THE BLOG

A Dementia Diary - It Could Be You One Day

14/05/2015 16:19 | Updated 13 May 2016

This afternoon I took a lady out for a drive. She can't remember my name but the way her face lights up when she sees me is the best thing ever. We drove to a local beauty spot with stunning views and had tea and biscuits in the car while listening to classical music on the radio and chatting. For some reason she started talking in a West Country accent, so I joined in. We were hooting with laughter at our joint daftness and got some very strange looks from more sedate people taking in the views. On the way back, she reached for my hand and said I love my time with you. You are so jolly and you make me come alive.

One of my ladies has a form of dementia, is fiercely independent and rarely leaves the house. We drove to the North Downs today, it's a big deal for her to go out as she cannot walk far. We've gradually got to know each other. She's in her 80s and has always lived on her own. She trusts me now...it's taken 7 months. I've had to be very patient.

We drove out and sat in the sun. She loved the views and enjoyed watching people with their children and dogs. We had lunch on our laps, which made a mess, and we chatted and laughed together. I was with her for 2 hours. She gave me a kiss when I left, very rare, she doesn't often touch people. She told me what a lovely, lovely time she'd had and that she couldn't remember when she had last been on a picnic. As I was leaving I heard her say to herself 'I will remember this day for a long time'.

What did I learn from these days? You can make a person with dementia happy when you know how... join them in their world for a while.

Two years ago, I started to document these touching times in a diary. The entries capture moments of happiness experienced by people living with dementia. It's 'living' that's the key word here. Life does not stop because of dementia.

You could say it's a diary penned with a sense of inevitability, that it includes moments and memories that may be lost to dementia. But that doesn't mean they're moments in time that don't deserve to be documented and I thought of no better time than during Dementia Awareness Week to share two of my favourite excerpts with a wider audience for the first time.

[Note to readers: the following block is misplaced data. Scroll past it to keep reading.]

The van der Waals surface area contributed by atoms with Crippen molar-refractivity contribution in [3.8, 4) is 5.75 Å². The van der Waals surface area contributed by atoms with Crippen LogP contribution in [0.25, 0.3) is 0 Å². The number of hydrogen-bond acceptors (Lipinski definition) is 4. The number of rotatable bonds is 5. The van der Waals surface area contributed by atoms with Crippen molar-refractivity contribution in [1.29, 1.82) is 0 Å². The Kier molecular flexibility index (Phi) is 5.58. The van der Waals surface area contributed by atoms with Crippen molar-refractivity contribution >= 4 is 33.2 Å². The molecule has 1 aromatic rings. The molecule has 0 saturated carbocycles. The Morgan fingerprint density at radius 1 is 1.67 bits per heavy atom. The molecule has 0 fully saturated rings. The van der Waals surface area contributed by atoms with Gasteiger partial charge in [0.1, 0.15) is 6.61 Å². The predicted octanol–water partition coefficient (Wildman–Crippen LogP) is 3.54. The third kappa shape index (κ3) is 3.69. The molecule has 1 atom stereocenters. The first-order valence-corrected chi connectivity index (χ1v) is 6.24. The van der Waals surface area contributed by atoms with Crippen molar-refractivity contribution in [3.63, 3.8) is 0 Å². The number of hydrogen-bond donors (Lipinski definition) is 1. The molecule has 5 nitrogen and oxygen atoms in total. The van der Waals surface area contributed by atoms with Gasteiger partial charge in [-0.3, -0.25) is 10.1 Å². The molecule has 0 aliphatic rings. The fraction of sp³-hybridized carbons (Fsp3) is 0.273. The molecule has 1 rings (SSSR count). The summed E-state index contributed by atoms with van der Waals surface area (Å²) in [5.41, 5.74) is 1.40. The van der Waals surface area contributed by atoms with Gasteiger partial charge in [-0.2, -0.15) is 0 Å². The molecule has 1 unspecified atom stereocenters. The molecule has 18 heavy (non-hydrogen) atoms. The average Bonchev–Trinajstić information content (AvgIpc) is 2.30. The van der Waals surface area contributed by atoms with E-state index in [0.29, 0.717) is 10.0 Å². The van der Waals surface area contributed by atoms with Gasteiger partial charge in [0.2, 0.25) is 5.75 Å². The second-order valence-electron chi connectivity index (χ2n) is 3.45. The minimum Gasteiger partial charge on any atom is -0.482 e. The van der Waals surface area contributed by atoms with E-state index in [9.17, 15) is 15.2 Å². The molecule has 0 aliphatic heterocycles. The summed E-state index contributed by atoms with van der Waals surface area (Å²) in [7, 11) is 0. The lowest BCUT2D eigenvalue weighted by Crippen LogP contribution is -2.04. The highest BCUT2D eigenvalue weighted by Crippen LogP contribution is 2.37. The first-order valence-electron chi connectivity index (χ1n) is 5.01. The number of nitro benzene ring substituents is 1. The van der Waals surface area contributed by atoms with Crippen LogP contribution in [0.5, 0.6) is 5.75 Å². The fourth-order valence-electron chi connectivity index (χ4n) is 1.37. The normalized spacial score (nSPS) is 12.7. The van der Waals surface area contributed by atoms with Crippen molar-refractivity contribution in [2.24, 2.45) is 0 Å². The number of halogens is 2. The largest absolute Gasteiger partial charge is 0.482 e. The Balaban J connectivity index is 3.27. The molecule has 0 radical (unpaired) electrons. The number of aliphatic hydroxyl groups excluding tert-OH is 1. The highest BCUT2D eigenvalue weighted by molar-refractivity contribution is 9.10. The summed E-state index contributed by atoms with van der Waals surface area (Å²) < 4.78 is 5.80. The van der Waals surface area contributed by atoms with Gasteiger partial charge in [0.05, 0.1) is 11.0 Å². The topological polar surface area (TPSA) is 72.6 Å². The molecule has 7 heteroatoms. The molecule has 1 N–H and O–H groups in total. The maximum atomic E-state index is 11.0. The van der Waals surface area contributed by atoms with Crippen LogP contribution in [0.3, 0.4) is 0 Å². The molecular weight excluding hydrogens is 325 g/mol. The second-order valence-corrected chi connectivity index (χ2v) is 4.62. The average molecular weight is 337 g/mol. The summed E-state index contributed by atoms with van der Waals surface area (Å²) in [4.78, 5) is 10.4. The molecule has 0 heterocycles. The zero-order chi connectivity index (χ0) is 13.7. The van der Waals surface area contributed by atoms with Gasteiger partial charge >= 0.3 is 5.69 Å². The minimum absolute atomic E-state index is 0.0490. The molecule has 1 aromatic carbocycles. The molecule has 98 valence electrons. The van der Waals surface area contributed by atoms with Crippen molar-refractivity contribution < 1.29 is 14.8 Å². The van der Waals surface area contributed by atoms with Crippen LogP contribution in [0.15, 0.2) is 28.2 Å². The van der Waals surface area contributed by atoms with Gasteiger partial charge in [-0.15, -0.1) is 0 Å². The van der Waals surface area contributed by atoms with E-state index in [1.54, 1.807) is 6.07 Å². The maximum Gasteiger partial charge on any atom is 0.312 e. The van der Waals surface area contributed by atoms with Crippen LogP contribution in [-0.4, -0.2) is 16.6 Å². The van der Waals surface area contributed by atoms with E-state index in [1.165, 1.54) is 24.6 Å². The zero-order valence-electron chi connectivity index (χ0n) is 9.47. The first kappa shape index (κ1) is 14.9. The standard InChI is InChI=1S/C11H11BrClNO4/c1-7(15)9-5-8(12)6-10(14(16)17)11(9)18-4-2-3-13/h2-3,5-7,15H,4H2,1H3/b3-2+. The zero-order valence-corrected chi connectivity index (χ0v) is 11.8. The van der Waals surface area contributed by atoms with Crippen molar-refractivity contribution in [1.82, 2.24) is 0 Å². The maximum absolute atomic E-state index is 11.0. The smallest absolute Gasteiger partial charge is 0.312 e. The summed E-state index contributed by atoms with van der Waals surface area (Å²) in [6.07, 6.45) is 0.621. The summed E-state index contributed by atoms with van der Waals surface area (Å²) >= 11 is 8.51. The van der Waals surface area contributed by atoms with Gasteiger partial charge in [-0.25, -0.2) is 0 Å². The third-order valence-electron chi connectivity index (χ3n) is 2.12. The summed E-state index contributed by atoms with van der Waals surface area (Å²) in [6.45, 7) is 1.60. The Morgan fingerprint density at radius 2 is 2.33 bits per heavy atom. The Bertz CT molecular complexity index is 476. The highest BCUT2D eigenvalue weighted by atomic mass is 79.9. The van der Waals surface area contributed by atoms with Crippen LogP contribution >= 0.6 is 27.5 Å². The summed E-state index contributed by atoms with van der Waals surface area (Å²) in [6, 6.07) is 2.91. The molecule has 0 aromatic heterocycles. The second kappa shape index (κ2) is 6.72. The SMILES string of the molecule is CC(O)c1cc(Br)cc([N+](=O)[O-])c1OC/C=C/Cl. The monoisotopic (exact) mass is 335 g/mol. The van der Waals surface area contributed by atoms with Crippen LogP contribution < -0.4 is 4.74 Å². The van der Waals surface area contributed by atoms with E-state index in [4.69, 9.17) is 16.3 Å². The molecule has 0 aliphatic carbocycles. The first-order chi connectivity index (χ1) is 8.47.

It's a condition set to impact on many more lives as the country faces an ageing population. There are 750,000 people living with dementia in the UK. By 2021 there will be over 940,000 people and this will soar to 1.7 million by 2050.

I'm a CAREGiver for three people living with dementia, two ladies and one gentleman. I'm often asked what skills you need to work around dementia every day. The right training clearly, as a CAREGiver with Home Instead Senior Care, I'm one of 2,400 employees who've undertaken their bespoke City and Guilds qualification in dementia care designed with national and international dementia and Alzheimer's experts.

Equally as important, it's about empathy and persevering to make an emotional connection. Dementia by definition brings challenging times. Some days the people I support are sad, some days angry, some days confused, some days frustrated, some days they feel disrespected, and other days, well people have just been plain rude to them because they just don't understand dementia. Once I took a man to task in a café who said too loudly that he was sick of hearing about a trip the gentleman I care for had taken in his youth - over and over again.

I look at it like this, one day it could be you living with dementia and how would you want someone to care for you? With patience, with understanding, with dignity, trust, independence and respect? All of these things no doubt. But what about being really listened to, what about interest in the years you've lived, the job you did and the places you've been to? What of knowing all the things you like, the things you loathe, and just those little things that make you smile.

I love my job. It's not always easy but it's the most valuable job in the world, I'm empowering people to do just what they want to or what they are able to do - to live with dementia not suffer from it.